Among the changes already underway, he noted, is a new high-level advisory group tasked with developing government-wide guidance for Bring Your Own Device (BYOD) initiatives and the establishment of a Digital Services Innovation Center that will help to “operationalize the principle of ‘build once, use many times’” in the creation and sharing of new digital services.
The Digital Government Strategy, a 12-month action plan announced by the Obama Administration on May 23, is designed to make government information and services accessible to citizens anytime, anywhere, and on any device, including mobile phones and tablet PCs. Further, it is envisioned this new guidance will help government agencies adjust by enabling information-centric approaches that are open, streamlined, customer-centric, and highly secure.
A core principle will be to shift away from focusing on the “final presentation” of information in the form of documents, Web pages, and applications. Instead, the new strategy encourages “design for openness from the start” by turning unstructured data elements into structured data that can be tagged, shared, secured, mashed up, and presented in whatever way the consumer wants and needs it.
“Treating the government as an open platform in this way encourages innovation,” VanRoekel said in announcing the strategy, noting how the release of government-gathered weather and global positioning satellite (GPS) data has fueled billion-dollar private sector industries. “It also makes government more efficient and able to adapt to inevitable changes in technology.”
Under the new strategy, the Digital Services Innovation Center, the Advisory Group, the Federal Web Managers Council, and other organizations will develop new policies, guidelines, and models for a number of uses by agencies, including digital services delivery, mobile applications development, mobile device management, satisfactory customer experiences, digital privacy controls, mobile security approaches, and consistent performance measurement.
The new action plan will have a profound impact on Federal agencies and how they do business on a day-to-day basis, as they will be mandated within months of the release of finalized policies and documents to comply with a number of new directives, including requirements to:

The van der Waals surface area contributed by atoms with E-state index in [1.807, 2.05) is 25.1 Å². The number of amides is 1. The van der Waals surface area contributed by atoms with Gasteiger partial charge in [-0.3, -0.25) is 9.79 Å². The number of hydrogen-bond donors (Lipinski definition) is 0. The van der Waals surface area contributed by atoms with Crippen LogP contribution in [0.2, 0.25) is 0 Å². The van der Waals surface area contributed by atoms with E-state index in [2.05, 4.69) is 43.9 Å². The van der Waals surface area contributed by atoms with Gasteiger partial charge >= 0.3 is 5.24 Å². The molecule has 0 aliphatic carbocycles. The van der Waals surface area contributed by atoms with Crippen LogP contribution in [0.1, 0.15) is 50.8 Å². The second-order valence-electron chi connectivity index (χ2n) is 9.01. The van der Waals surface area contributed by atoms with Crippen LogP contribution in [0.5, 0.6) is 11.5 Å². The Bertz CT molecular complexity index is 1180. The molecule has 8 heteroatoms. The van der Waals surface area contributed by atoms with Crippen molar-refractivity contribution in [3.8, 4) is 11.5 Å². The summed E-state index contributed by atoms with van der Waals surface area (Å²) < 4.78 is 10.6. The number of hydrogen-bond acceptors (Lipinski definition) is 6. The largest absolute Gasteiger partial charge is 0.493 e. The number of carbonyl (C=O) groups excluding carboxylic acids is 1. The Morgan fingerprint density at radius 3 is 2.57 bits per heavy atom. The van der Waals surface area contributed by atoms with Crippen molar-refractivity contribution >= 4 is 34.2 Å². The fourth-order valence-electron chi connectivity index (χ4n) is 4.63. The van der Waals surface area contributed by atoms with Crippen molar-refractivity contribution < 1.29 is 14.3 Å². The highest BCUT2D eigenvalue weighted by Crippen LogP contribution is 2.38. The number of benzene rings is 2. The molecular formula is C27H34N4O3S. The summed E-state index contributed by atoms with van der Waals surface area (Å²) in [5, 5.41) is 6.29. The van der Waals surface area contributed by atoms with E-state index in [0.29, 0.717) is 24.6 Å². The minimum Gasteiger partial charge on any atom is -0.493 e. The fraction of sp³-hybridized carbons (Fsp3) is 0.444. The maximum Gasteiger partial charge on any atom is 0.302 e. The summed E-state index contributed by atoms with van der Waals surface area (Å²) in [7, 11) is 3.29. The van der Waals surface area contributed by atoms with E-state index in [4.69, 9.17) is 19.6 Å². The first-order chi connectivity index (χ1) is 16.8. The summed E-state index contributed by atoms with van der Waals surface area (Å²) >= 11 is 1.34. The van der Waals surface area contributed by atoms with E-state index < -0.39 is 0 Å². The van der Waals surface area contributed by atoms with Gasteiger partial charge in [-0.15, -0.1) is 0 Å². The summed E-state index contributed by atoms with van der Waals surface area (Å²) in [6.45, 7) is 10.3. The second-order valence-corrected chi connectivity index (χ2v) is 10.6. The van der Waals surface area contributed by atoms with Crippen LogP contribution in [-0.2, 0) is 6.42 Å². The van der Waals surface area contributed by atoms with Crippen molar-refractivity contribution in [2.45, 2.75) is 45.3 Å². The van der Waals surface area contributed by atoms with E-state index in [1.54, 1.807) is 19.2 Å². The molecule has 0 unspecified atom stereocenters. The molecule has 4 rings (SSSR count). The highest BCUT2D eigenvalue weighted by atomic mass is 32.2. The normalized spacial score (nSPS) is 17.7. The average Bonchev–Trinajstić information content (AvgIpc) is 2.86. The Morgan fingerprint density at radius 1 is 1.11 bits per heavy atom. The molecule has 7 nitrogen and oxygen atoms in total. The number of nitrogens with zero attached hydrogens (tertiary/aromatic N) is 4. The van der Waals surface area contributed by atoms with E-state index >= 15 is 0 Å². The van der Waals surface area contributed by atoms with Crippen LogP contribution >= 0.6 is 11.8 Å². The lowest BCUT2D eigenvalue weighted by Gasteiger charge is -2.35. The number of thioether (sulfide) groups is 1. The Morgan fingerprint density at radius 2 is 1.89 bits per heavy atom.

Federal technology experts already have started analyzing and weighing in on the short-term requirements and the long-term significance of the new Digital Government Strategy.
Richard Spires, Chief Information Officer (CIO) for the U.S. Department of Homeland Security (DHS), opined in a June 20 blog published on the Federal CIO Website that the initiative “provides a solid execution plan to leverage the power of today’s technologies and provide more open, efficient, and effective services for the American public.” He noted that the strategy dovetails nicely with two DHS initiatives that are already underway: the development of shared platforms for service delivery and embracing and enabling mobility.
Rick Holgate, CIO of the Bureau of Alcohol, Tobacco, Firearms, and Explosives (ATF), told a crowd at the Management of Change Conference on June 4, that the strategy will provide clear security standards for mobile devices “as opposed to what is now an infinite conundrum of various nuances and security postures and risk tolerances across all Federal agencies.”
By contrast, Jim Wilson, senior producer of NASA.gov, noted in a May 30 blog on DigitalGov.com that, no matter how obviously necessary the new strategy is, “making it a reality will require considerable effort, including the always difficult ‘culture change.’”
However, he noted, agencies must work to effectively address and overcome those hurdles and others as “the time has come for government to deliver the services our customers expect and deserve – where and how they want it.”
What do you think of the Administration’s new Digital Government Strategy? In what ways do you think it will enhance your own mobility and ability to work more effectively from home? We’d like to hear from you – please post your comments below or email Shannon Joyce at firstname.lastname@example.org to share your story.
Click here to read the full text of the new Digital Government Strategy.